There's always a "Waiting for Godot" quality to these peace conferences. Not just in the most obvious way: the sense of futility that always clouds Mideast talks, that feeling of permanent irresolution to impossible issues. No, one is reminded of Samuel Beckett's play even in the absurdist dialogue one hears from disgruntled reporters (myself among them) here at the Bob Hope Performing Arts Center, the Naval Academy pavilion where the press is housed for the one-day Annapolis conference: "It's not worthwhile now. No, it's not worthwhile. Shall we go? Yes, let's go. (They do not move)."
We can't move, of course, because there's always the chance something might happen. So it was with Wye River and Camp David, the last times the Israelis and Palestinians came together fruitlessly under U.S. auspices. Back then the press was bivouacked at a campus dining hall (Wye) and in an elementary school with tot-size toilets (Camp David). Now, at least, we have stadium seats—but no more information. Press spokesmen for some of the 50 delegations stroll listlessly amid the filing tables, but they seem to know as little as we do. George W. Bush and Condoleezza Rice, the hosts of the conference, aren't giving up much themselves. The president announced in his speech today that Godot (a Palestinian state, that is) is expected to arrive in the next 12 months, propelled by the biweekly negotiations between Israeli Prime Minister Ehud Olmert and Palestinian President Mahmoud Abbas. "We agree to immediately launch good-faith bilateral negotiations in order to conclude a peace treaty, resolving all outstanding issues, including all core issues without exception," Bush told the audience of some 50 invited ministers.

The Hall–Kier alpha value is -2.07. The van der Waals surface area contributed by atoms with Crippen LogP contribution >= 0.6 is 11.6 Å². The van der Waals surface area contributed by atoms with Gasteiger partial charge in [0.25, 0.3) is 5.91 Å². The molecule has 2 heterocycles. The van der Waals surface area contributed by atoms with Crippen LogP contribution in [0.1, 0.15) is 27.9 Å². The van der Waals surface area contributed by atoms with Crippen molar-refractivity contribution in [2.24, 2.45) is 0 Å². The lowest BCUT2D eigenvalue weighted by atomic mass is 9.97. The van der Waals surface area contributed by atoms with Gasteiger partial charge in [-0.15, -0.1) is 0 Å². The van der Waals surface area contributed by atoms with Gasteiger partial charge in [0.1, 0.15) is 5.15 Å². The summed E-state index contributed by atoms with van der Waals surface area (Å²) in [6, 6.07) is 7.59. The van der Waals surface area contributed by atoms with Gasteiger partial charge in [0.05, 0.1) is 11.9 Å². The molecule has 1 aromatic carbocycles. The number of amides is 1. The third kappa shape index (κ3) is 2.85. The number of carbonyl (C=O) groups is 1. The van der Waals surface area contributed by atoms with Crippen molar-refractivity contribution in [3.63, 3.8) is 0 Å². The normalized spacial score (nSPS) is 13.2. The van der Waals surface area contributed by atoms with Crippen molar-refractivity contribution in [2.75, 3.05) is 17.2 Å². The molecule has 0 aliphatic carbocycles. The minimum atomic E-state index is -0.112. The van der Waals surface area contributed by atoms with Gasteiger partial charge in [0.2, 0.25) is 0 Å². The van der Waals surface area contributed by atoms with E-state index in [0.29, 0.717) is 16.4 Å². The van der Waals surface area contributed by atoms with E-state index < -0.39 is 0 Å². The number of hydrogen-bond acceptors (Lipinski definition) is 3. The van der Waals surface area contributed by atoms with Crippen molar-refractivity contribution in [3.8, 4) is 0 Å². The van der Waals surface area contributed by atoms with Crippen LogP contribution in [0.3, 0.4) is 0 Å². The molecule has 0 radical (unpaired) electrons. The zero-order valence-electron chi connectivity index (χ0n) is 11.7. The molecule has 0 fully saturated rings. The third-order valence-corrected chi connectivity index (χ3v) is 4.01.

What he didn't say, of course, is that those talks have already been going on for months—and have, in effect, gone backward. The original hope was that Annapolis would feature a specific joint statement addressing key core issues that divide the two sides. The Palestinians wanted to bring up borders to be negotiated and the status of Jerusalem; the Israelis wanted recognition as a "Jewish state" and a concession on the status of Palestinian refugees, who will have to be told by their leadership some day that they can never return to the land they lost in 1948. But those talks foundered badly, and about two weeks ago the two sides, along with the Americans, agreed to scale back to a mere "work plan" for future talks. Annapolis became what the Americans insisted it would never be: a photo op.
It's not even that, actually: Prince Saud al-Faisal, the Saudi foreign minister, refused to shake the Israelis' hands, and other Arab ministers studiously avoided anything that resembled a convivial group shot. Asked why today, Saudi ambassador to the U.S. Adel al-Jubeir said the prince didn't mean to be "negative" but "we are not here for theatrics."
So why are we here, then, if there's to be neither substance nor theater, neither rhyme nor reason? We're just waiting for Godot, I guess. You know, come to think of it, this really isn't worth my while. I think I'm going to leave. (He does not move.)